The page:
I was privileged to have a brief vision of my son, Paul, and myself that happened in the pre-mortal realm before we came to earth. In order to understand this experience, you need to know a little about us.
My son, Paul, was born in 1978 with severe cerebral palsy. During his entire 25 years of life, he had the motor skills of a baby. Paul could not control his arms, legs, head or neck muscles. This meant he could not hold up his head for more than a few seconds. He could not sit, crawl, or even roll over. He was spoon-fed soft solids and wore diapers.
He could not speak or communicate in any effective method other than facial expression, crying and vocalizations. He was totally helpless and dependent on others.
By the time Paul was two years old, I found myself in Springfield, Missouri, going through a divorce. My parents were dead, and my few remaining relatives and friends were in California, where I was raised. My situation was rather desperate, and I resented the fact that I was stuck raising this disabled child by myself with no help from anyone. I felt alone and abandoned.
A woman in my church befriended me. She had a grown son who also had cerebral palsy, and she understood what I was going through. She showed me love and compassion, as a mother would. She was also a blunt, outspoken woman, but so was I. We got along well.
One day, when I was feeling sorry for myself again, she got fed up with my pity party. With righteous indignation, she stood up and yelled, “Carol, you should get down on your knees and thank God every day for the privilege of being Paul’s mother!”
Her words startled me. But because they were spoken in love, the Holy Spirit was able to penetrate my heart. I let go of my resentment for the situation, and my heart filled with compassion for my son. This was a life altering experience for me. Although life was not easy, from then on, I did not resent my precious son.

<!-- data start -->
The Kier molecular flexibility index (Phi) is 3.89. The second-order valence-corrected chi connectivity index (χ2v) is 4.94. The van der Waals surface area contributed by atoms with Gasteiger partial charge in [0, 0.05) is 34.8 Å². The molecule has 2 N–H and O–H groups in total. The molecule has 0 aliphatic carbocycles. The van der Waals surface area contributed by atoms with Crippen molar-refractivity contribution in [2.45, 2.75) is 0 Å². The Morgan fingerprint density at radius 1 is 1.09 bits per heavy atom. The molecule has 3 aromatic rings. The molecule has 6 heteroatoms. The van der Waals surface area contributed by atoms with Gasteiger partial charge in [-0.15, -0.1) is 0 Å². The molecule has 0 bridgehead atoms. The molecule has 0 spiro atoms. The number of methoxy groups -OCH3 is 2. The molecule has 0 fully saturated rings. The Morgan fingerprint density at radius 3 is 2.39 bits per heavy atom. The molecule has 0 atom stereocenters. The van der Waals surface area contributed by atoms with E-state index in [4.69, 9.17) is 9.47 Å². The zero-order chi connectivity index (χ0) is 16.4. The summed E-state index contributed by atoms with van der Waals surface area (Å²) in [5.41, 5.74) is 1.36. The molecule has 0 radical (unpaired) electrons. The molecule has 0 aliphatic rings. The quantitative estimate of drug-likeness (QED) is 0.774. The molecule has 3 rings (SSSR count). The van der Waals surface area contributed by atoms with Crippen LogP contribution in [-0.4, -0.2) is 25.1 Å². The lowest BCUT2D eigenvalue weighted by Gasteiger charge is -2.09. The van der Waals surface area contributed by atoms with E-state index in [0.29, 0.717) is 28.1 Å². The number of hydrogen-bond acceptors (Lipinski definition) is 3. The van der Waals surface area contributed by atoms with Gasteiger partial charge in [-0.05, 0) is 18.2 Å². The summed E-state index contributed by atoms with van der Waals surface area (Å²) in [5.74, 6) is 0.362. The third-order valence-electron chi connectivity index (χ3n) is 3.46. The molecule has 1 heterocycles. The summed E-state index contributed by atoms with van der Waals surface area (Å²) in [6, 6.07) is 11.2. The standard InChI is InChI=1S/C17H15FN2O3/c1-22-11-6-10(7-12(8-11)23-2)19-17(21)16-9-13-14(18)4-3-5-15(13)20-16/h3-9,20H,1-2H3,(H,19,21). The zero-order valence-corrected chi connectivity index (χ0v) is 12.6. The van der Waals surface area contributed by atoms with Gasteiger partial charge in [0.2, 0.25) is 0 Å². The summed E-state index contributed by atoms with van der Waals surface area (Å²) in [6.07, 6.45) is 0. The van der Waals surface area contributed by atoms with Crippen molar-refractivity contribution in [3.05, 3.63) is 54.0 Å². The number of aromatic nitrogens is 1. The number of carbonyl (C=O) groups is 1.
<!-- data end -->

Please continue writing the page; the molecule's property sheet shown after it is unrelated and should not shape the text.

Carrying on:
Despite the fact that he could not talk, I knew Paul was intelligent. He could learn and feel things as any other growing child. Over the years, I read to him, took him on outings, played the piano and sang to him. The smiles on Paul’s face, or the intensity of his concentration, showed me that he loved all of these things!
As Paul grew, our heart-to-heart and spirit-to-spirit communication improved. I could better sense what he wanted, felt or thought. We grew very close.
By the time Paul was six years old, we were living in Utah. I could no longer care for this growing boy. I was suffering from a mysterious illness that years later would be diagnosed as Chronic Fatigue Syndrome. I could barely take care of myself, let alone my severely disabled child. With great sorrow, I had to place Paul in a nursing home for a couple of years until I could to find him a better place to live.
When he was eight years old, Paul moved into the Connor Street Group Home, which was set up for disabled children. This was the best the State could offer, and it made me sad that this was the best we could expect for the remainder of his life.